…is the subtitle of a book by Dr Tim Cantopher called “Depressive Illness” (published by Sheldon Press, 2006, 2nd edition). I read this as a result of an “Amazon” recommendation – yes, I know, for once a recommendation that was actually useful. The other books I had been looking for were “I had a black dog” and “Living with a black dog”. These are both picture books for adults. The first one describes what it is like to experience clinical depression and I found it helpful for two reasons. Firstly, it helped me to know that ‘I am not the only one’ and that the symptoms can be many, varied and simply exhausting to cope with. Secondly, it helped to have a way of explaining a little of what it feels like. To be honest, I don’t think you can really know what it is like to have depression (and I don’t mean the Monday morning blues which many of us deal with simply by lasting through to Monday lunchtime) unless you have experienced it – but I wouldn’t wish it on any one.

The second picture book, “Living with a black dog”, is addressed to the carer, the nearest and dearest who have to deal with the brunt of the consequences of living with someone who suffers from depression. In fact, this book I first saw in a local library, borrowed it, read it several times and said to myself: ‘I wish I had known this earlier.’ It begins with a section called ‘Things you may have noticed’ then ‘What not to say’ (and why) followed by ‘Good things to say and do’ and so on. There is plenty of wit and humour in these two books and the content is tactfully put so that these books could usefully be left lying around. The key message of “Living…” to the caregiver/spouse is that while it may be your task to support and accompany your loved one as patiently as you can, it is not your task to try to solve all their problems and you need to allow space in your diary for you to talk with a friend/do something fun. You don’t help someone with depression by acquiring your own black dog.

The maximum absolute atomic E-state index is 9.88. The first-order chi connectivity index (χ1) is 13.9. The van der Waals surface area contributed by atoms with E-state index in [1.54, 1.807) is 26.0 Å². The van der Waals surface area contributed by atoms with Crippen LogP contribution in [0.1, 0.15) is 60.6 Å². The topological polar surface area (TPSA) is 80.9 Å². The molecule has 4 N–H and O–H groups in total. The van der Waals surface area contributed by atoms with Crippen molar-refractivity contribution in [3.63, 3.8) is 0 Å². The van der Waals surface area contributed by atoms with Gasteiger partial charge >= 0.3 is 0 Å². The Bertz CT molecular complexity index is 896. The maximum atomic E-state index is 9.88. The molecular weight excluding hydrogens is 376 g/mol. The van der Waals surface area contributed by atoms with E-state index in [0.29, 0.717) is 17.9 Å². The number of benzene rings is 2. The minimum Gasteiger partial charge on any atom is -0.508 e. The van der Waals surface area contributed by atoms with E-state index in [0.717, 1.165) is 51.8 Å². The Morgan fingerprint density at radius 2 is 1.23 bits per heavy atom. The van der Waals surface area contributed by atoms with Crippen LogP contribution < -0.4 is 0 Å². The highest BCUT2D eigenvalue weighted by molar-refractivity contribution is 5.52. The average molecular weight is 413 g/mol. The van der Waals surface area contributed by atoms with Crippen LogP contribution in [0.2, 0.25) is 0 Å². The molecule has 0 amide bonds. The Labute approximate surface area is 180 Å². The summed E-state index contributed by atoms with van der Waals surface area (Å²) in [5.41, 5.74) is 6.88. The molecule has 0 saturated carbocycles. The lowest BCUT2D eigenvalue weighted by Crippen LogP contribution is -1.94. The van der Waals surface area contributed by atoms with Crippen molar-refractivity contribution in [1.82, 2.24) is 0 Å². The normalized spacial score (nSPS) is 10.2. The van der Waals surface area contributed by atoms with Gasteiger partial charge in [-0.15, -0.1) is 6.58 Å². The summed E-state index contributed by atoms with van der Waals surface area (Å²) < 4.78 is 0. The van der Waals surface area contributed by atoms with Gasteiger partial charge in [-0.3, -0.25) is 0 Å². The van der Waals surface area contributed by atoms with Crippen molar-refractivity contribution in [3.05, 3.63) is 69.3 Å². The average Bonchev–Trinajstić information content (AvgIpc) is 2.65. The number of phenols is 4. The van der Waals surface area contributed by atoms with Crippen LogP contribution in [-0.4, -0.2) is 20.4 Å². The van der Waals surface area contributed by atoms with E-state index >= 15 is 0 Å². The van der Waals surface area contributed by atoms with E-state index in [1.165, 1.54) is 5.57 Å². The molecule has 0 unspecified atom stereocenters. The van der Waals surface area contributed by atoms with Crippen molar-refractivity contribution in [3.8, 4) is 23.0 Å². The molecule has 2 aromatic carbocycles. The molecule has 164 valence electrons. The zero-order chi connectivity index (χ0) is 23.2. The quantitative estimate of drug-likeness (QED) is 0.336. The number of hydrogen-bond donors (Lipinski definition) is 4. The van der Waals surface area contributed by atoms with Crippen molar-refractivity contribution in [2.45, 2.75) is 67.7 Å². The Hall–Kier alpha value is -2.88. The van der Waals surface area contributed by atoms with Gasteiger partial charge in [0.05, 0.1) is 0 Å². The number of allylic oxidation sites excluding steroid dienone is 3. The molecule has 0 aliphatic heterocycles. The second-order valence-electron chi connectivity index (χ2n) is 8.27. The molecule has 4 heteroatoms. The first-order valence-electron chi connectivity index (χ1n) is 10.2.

By the way, the reference to the black dog, is that that is how Sir Winston Churchill used to refer to his depression. Yes, he who led his country to victory in World War II suffered from clinical depression. Others include Abraham Lincoln, Sir Isaac Newton and Ludwig van Beethoven. Dr Cantopher observes that it is strong people who most likely get clinical depression – strong in character, that is, and that says nothing about whether you are rich, poor, in work, homekeeper, married, single or otherwise. Given a lot of stress “Someone who is weak, cynical or lazy will quickly give up” (page 6) so they don’t get ill. A strong person will try to overcome them until symptoms start to appear and then most people say “Hang on, a minute” and ask for help or tell other people they have got to pull their weight. They stop before it is too late. But a sensitive person doesn’t stop for fear of disappointing other people. They keep on going, “on and on and on, until suddenly: BANG! The fuse blows” (page 7). Dr Cantopher’s book covers the causes of depressive illness (that is, stress-induced illness), medication, psychotherapies, and so on. What I found most encouraging was the idea that having depression does not mean you are a weak, lazy or a bad person. It means that, whatever else is going on, you are most likely to be reliable, consciencious and alert to the needs of others.

I am happy to recommend all three of the books mentioned here. If nothing else I have learned that having depression does not mean you are a bad person. That’s a message that everyone needs to hear.

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